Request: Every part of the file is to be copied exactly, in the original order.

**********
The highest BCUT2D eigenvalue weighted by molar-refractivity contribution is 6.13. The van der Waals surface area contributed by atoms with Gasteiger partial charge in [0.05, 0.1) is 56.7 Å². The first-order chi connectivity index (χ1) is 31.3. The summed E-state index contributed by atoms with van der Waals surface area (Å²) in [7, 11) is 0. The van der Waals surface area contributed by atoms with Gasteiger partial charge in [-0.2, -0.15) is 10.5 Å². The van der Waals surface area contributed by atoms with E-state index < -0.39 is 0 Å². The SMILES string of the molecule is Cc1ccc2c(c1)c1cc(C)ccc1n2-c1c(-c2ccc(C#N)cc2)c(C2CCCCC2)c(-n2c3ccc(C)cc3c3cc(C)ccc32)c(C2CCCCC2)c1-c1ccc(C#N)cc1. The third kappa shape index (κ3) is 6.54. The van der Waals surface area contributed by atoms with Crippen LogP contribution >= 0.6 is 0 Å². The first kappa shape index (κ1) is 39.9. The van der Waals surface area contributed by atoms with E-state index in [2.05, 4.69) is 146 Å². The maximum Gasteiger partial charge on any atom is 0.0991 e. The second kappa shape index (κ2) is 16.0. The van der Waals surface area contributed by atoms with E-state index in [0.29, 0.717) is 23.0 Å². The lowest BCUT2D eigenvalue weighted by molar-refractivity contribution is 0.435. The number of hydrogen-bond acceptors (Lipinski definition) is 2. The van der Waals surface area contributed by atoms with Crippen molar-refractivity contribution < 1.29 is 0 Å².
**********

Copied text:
The highest BCUT2D eigenvalue weighted by molar-refractivity contribution is 6.13. The van der Waals surface area contributed by atoms with Gasteiger partial charge in [0.05, 0.1) is 56.7 Å². The first-order chi connectivity index (χ1) is 31.3. The summed E-state index contributed by atoms with van der Waals surface area (Å²) in [7, 11) is 0. The van der Waals surface area contributed by atoms with Gasteiger partial charge in [-0.2, -0.15) is 10.5 Å². The van der Waals surface area contributed by atoms with E-state index < -0.39 is 0 Å². The SMILES string of the molecule is Cc1ccc2c(c1)c1cc(C)ccc1n2-c1c(-c2ccc(C#N)cc2)c(C2CCCCC2)c(-n2c3ccc(C)cc3c3cc(C)ccc32)c(C2CCCCC2)c1-c1ccc(C#N)cc1. The third kappa shape index (κ3) is 6.54. The van der Waals surface area contributed by atoms with Crippen LogP contribution >= 0.6 is 0 Å². The first kappa shape index (κ1) is 39.9. The van der Waals surface area contributed by atoms with E-state index in [2.05, 4.69) is 146 Å². The maximum Gasteiger partial charge on any atom is 0.0991 e. The second kappa shape index (κ2) is 16.0. The van der Waals surface area contributed by atoms with E-state index in [0.29, 0.717) is 23.0 Å². The lowest BCUT2D eigenvalue weighted by molar-refractivity contribution is 0.435. The number of hydrogen-bond acceptors (Lipinski definition) is 2. The van der Waals surface area contributed by atoms with Crippen molar-refractivity contribution < 1.29 is 0 Å².